After the worst outbreak of tornadoes in the South of America over the centuries, killing over 20 people and killing in Alabama, President Trump promised on Twitter that disaster relief will be fast, with the best administration possible – "The Plus Treatment" is a for the state that is needed.
"FEMA has directly told me to give A Plus treatment to the great state of Alabama and to the wonderful people destroyed by the towers." Trump wrote on Mondayreferring to the relief efforts of the Federal Emergency Agency.
Alabama Gov Kay Ivey (R), who said he was talking to Trump, thanked for the support.
But elsewhere – in the corners of a country hit by natural disasters – some leaders themselves wondered what U.S?
Trump is convinced that Alabama will receive the highest level of assistance, in sharp contrast to the terrible rhetoric that follows the terrible fire of California and Hurricane Maria Puerto Rico when he repeatedly threatened to cut federal support and fight with local politicians. Mayor of San Juan is "completely incompetent".
The difference between Alabama and Puerto Rico and California, according to the President's critics, is obvious.
"The President really treats people who have supported him in the past and those who have not," said Brian Ott, a rhetorical professor at Texas Tech University. “Not all life is equal to the President. . . The life of the red states and the life of the blue states are not.
The policy was about politics, said Ott, the author of "The Presidium of Twitter: Donald J. Trump and White Rage." In the 2016 elections, Trump lost 30 percent of California. In Puerto Rico, which does not have the presidential election, the voters chose Marco Rubio Senate (Fla.) Over Trump, Republican primarily.
De Trump won Alabama with nearly 28 points.
"The president politicized the recovery efforts in a way we haven't seen before," Rafael Lemaitre, an FEMA director during the Obama administration, said in an interview. “FEMA should be as many apolitical agencies as possible. It doesn't matter if you live in a red state or in a blue state.
Observers remarked that Trump's previous claims were: liberal leaders of the affected areas, criticism and intimidation.
In January, Trump attacked California officials who fought against the after-effects of hundreds of thousands of hectares of forest fires and destroyed thousands of structures and many people last year. He accused the mismanagement of forests and said without evidence that California does not need help if they take better care of them.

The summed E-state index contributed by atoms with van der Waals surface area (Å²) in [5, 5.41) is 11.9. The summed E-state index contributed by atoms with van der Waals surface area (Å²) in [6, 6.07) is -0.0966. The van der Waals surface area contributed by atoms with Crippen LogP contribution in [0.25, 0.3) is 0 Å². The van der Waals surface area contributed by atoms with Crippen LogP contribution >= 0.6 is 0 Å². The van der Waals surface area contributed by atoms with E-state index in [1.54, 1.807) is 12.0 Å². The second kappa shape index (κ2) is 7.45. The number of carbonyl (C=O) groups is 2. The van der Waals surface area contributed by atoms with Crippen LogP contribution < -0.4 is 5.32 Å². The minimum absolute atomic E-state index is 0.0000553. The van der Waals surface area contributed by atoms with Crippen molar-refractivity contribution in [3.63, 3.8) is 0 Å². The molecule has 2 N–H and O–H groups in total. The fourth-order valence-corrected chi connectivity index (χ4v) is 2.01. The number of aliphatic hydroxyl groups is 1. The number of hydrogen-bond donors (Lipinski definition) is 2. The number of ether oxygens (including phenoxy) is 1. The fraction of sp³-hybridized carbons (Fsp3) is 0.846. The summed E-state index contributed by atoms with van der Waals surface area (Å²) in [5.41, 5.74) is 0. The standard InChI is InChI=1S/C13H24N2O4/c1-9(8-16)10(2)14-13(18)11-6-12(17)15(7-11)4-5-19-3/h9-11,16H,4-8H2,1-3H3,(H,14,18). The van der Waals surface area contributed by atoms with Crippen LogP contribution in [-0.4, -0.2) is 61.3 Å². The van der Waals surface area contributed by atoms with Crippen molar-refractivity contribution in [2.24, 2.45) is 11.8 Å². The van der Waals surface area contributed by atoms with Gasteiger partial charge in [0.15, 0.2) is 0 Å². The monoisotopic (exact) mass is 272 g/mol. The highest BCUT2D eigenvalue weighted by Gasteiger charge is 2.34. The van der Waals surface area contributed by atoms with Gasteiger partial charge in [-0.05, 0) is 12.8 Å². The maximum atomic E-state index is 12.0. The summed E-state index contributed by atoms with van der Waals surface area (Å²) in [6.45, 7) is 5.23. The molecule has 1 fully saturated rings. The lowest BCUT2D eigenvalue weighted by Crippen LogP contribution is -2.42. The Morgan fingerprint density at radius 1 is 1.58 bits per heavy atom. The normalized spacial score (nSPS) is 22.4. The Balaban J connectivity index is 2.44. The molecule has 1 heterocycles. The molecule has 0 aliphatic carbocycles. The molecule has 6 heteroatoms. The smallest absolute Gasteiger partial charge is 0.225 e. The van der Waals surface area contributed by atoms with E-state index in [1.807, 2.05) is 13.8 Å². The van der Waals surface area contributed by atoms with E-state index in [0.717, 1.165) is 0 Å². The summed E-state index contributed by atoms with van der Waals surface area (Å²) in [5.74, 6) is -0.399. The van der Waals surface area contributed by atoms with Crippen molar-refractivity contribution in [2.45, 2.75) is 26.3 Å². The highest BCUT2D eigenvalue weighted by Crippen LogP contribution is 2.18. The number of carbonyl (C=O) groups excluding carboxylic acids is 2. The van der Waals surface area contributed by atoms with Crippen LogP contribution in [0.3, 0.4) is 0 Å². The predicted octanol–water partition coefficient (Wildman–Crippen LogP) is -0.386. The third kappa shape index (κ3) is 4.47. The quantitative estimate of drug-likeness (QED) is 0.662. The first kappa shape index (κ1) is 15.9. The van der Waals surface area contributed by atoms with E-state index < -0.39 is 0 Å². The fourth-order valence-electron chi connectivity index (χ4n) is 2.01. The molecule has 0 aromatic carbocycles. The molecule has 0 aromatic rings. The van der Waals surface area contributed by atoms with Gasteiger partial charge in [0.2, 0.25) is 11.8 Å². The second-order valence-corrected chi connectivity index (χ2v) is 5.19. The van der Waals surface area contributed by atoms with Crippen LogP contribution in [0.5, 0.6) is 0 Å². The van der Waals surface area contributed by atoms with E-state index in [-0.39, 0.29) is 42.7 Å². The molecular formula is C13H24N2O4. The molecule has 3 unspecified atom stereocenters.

The President then issued an ominous warning: "Unless they get the action that is unlikely, I ordered FEMA not to send more money."
Before months, before the death camp and the Woolsey fires, Trump gave the state a similar ultimatum.
"California, go to the ball," he said at a conference of local officials in Alaska, Hawaii and California. – Because we won't give you more money. It's ridiculous, okay?
(However, Posta reported that it is unclear whether the President is still authorized to withdraw the FEMA funds already approved.)
In October 2017, Trump threatened to leave Puerto Rico at the peak of the humanitarian crisis following the hurricanes Irma and Maria. In an extraordinary remark by an American president, Trump warned that relief workers would not remain in the United States forever.
"We cannot hold FEMA, the military and the first respondents who were wonderful (in the most difficult circumstances) in P.R. forever!
At that time, the Trump administration faced intense criticism of the subterranean response to destruction. During his visit to the island, he complained that the recovery effort "dropped our budget a little" and threw the paper towels thrown at the residents like free throws. He told the then Secretary General, John F. Kelly, "he didn't want to travel a single dollar to Puerto Rico because he thought the island was using the money badly and took advantage of the government," said The Post.
The President would continue the debate on the number of people who died after the landing of Maria Hurricanes and mistakenly suggest that the Democrats inflated the toll.
This week, after one of the worst disasters in recent American history, commentaries condemned Trump's different response.
"We are delighted that Trump devotes FEMA's full resources to the people of Alabama after the devastating tornadoes of people's homes," added Eugene Gu, a surgeon and a Twitter user who sued Trump after his president's personal account was blocked by him. "But when other states experienced similar disasters, Trump was completely careless and even meant. The rigid contrast is quite cruel.
– We would like to have a president who would give A plus treatment to anyone who loses his family and home, whether Republican, Democratic or Independent Gu added.
The FEMA spokesman did not answer the question of exactly what the agency's "A Plus" means.